My FZ1000 at an Air Show.

Wow, I can’t believe how fast time flies!  The 2015 Planes of Fame Air Show has already come and gone.  It’s one of my favorite photo events of the year.  Well, there was one thing new about it, they had an afterburner after dark feature.  This part of the show is exactly what it sounds like, and the F-18 and F-22 really delivered!  It was a lot of fun and made the usual Friday routine much better!  Oh, there was one more thing, I used my new camera, the Panasonic FZ1000.

As usual, I’m not here to do an exhaustive scientific review, but rather share my impressions after having used the FZ1000 for 3 days straight and making several thousand photos.  I’m also not doing an in-depth air show review, sorry.  Let’s just say that if you are in the Southern California area in May and you love vintage aircraft, including WWII Warbirds, late model Korean/Vietnam War era planes, and even some modern high tech jets, than you owe it to yourself to check out the Planes of Fame Air Show and Museum!  If you do go, bring your camera, plenty of memory cards and batteries, a wide brimmed hat, chair, and sun screen.

I actually had 3 cameras set up for the air show this year.  My trusty Canon 60D with Tamron 200-500mm lens, and the Olympus E-M5 with 7.5mm Rokinon Fisheye, Olympus 17mm f/1.8, and Panasonic 45-200mm.  I also brought along my Red Dot Sight (RDS) for my E-M5.  The idea was to use it instead of the electronic viewfinder (EVF).  I could keep both eyes open, put the red dot on my target, follow it in the sky and snap away.  It didn’t quite work out for me, more than likely because I need more practice.  So the RDS went back in the bag and while I did use the E-M5 from time to time, it mostly stayed in the bag.

My 60D and big Tamron always work.  And I did start out using them.  That is until I got the FZ1000 out of the bag.  It felt perfect in my hands.  Larger in size than my E-M5, and maybe even a bit bigger than my 60D’s body, but much lighter.  It has a much better viewfinder than my E-M5 (in my opinion), and shoots faster than the 60D or E-M5 (12 fps vs 5.5 fps and 9 fps).  And the best thing is that it does very well with fast moving objects, especially in good light, which was very plentiful.  Although I’ve read many, many reviews and personal accounts on the FZ1000’s performance, I was still impressed when I experienced it in person.  Once I got the feel of the FZ1000 on the first day of the show, the 60D went back in the bag and stayed there.  I never used it again for the next 2 days of the air show.

The FZ1000 looked a little out of place compared to my photography friends Canon 1DX and other photographers equally large Canons and Nikons.  But I wasn’t there to impress anyone with my gear.  I was there to enjoy the show, and that meant not lugging around a heavy bag of stuff.  Yes, my 60D and Tamron 200-500mm offer a lot of reach but the FZ1000 can get out there too at 400mm.  And did I mention that it’s fast?  Wow (again), is it fast?!  As soon as I brought it up to my eye and half pressed the shutter, it would almost immediately lock on and I could fire off a burst at 12 fps.  There were plenty of misses, but also a lot more keepers.  In fact my keeper rate was so good that I came home with upwards of 4,000 frames to sift through.  I’ve been steadily reviewing my photos since the event last week and have deleted hundreds.  Having so many is allowing me to get very picky, which is a good thing.  There’s really no reason to have 4 or 5 near duplicates of virtually the same image.  Having such a fast burst rate can really fill up a memory card too.  Not complaining, just sharing.  One more thing to share is memory card write speed.  My Transcend 32 GB SD cards are not quite fast enough to keep up.  Looks like I’m going to need to upgrade them.  Good thing they don’t cost too much.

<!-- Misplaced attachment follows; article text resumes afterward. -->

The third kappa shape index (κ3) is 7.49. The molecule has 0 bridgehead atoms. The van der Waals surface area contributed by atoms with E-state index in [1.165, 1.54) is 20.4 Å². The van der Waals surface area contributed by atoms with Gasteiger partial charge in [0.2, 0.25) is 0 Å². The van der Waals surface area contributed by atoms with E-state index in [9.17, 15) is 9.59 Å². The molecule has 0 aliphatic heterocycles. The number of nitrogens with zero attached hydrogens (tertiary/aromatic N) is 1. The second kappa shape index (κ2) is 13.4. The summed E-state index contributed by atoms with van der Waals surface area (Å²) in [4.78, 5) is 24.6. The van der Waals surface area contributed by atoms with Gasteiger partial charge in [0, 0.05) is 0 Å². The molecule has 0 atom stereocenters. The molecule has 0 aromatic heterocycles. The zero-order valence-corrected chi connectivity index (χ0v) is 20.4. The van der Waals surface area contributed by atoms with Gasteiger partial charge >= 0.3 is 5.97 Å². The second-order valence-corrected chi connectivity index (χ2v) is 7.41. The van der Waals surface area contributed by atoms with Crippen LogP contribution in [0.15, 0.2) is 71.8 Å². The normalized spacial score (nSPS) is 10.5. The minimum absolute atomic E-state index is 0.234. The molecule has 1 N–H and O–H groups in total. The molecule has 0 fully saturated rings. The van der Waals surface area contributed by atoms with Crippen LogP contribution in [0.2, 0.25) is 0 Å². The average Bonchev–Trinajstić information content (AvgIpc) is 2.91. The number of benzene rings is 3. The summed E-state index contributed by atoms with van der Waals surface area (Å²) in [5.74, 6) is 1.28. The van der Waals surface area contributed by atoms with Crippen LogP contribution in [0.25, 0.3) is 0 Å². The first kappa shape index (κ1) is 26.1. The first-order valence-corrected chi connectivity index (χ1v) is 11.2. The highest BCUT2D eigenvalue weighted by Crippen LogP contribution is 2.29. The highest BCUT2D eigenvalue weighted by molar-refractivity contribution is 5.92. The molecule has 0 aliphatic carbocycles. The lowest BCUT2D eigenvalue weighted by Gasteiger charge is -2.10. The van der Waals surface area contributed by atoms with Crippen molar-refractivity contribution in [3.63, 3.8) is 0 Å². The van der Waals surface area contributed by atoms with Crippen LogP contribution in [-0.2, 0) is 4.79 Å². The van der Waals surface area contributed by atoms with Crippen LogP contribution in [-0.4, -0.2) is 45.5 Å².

Getting back to the reach, the 60D and 200-500mm Tamron have an advantage over the FZ1000’s 400mm.  But as the show went on and I got more used to the FZ1000, I found 400mm to be quite enough.  The trick is to wait for the planes to come closer.  I noticed that everyone around me would start shooting when the planes were much too far away.  All you are going to get when you do that is a little dot on the screen with a bunch of sky.  All of the planes made plenty of passes and would usually come around for what’s known as a photo pass.  That means when they flew by they would bank and tilt their wings giving you a much better view.  They were also much closer than when they were grouping up and trying to get into a formation.  I also took advantage of takeoffs, landings, and the planes moving back and forth on the hot ramp.  This was another area that the FZ1000 worked perfectly.  I didn’t need to change lenses when I wanted a wide shot.  I just zoomed out and pressed the button!  If something changed, I could quickly zoom back in and grab a detail shot.

Are there any downsides to the FZ1000?  Sure!  Compared to my 60D the battery life is poor.  But the same can be said for my E-M5.  The remedy is to have extra batteries, no big deal.  For it’s size, the FZ1000 is fairly light weight.  It doesn’t have the build quality that my E-M5 does.  That doesn’t mean it’s a delicate little flower, you just need to be mindful not to get too rough with it.  No different than any other piece of electronic equipment.

And now for the results!













Something to note about the photos above, they’ve all been edited in one way or another. None of this is straight out of the camera. I shoot RAW with the express intention that the images will be post processed.

I have so many photos from this air show that I’m going to create a new gallery for them, so check back from time to time for that. And since I brought them with me, I am going to do a follow up on the air show and my 60D and E-M5.

That’s it for this post, I hope you enjoyed it! Until next time, Happy Shooting!